Paul Farmer has battled AIDS in rural Haiti and deadly strains of drug-resistant tuberculosis in the slums of Peru. A physician-anthropologist with more than fifteen years in the field, Farmer writes from the front lines of the war against these modern plagues and shows why, even more than those of history, they target the poor. This "peculiarly modern inequality" that permeates AIDS, TB, malaria, and typhoid in the modern world, and that feeds emerging (or re-emerging) infectious diseases such as Ebola and cholera, is laid bare in Farmer's harrowing memoir rife with stories about diseases and human suffering.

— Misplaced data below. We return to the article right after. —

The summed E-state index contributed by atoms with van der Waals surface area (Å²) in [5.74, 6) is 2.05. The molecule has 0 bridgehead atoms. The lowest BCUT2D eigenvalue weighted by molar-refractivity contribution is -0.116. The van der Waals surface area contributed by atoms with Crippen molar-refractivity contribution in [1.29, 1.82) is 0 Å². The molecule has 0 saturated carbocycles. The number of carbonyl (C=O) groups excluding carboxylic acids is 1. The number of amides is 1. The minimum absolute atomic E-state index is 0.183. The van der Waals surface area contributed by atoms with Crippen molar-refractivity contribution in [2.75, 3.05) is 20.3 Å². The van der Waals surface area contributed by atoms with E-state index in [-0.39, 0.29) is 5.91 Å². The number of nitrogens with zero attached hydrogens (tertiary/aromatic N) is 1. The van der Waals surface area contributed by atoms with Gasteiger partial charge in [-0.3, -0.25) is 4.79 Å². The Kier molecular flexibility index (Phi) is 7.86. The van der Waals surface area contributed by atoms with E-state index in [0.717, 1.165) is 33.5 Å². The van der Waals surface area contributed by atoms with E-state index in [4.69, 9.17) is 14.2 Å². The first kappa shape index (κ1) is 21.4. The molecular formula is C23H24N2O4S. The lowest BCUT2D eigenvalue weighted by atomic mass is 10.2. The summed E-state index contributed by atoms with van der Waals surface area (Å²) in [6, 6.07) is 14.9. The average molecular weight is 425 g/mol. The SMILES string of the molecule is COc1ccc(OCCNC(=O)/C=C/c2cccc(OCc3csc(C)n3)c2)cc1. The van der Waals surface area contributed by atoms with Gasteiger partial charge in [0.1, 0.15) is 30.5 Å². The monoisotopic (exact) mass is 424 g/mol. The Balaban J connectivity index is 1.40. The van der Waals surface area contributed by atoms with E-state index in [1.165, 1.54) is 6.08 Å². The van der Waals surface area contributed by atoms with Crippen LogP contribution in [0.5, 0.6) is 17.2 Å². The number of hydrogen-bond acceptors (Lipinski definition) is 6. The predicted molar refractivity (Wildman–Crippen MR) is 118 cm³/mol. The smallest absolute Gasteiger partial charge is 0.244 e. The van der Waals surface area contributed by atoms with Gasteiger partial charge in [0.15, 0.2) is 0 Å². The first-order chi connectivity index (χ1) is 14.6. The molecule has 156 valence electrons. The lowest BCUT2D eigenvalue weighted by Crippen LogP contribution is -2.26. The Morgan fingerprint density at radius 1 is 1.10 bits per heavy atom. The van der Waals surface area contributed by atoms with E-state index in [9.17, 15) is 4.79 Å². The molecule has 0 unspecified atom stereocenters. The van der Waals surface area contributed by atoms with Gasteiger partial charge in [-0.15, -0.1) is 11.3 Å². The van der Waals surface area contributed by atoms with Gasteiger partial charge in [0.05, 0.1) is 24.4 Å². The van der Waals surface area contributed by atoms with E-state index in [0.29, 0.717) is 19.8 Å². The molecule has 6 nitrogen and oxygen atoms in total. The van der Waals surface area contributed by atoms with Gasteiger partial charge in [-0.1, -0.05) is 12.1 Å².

Using field work and new scholarship to challenge the accepted methodologies of epidemiology and international health, Farmer points out that most current explanatory strategies, from "cost-effective treatment" to patient "noncompliance," inevitably lead to blaming the victims. In reality, larger forces, global as well as local, determine why some people are sick and others are shielded from risk. Yet this moving autobiography is far from a hopeless inventory of insoluble problems. Farmer writes of what can be done in the face of seemingly overwhelming odds, by physicians and medical students determined to treat those in need: whether in their home countries or through medical outreach programs like Doctors without Borders. Infections and Inequalities weds meticulous scholarship in medical anthropology with a passion for solutions—remedies for the plagues of the poor and the social illnesses that have sustained them.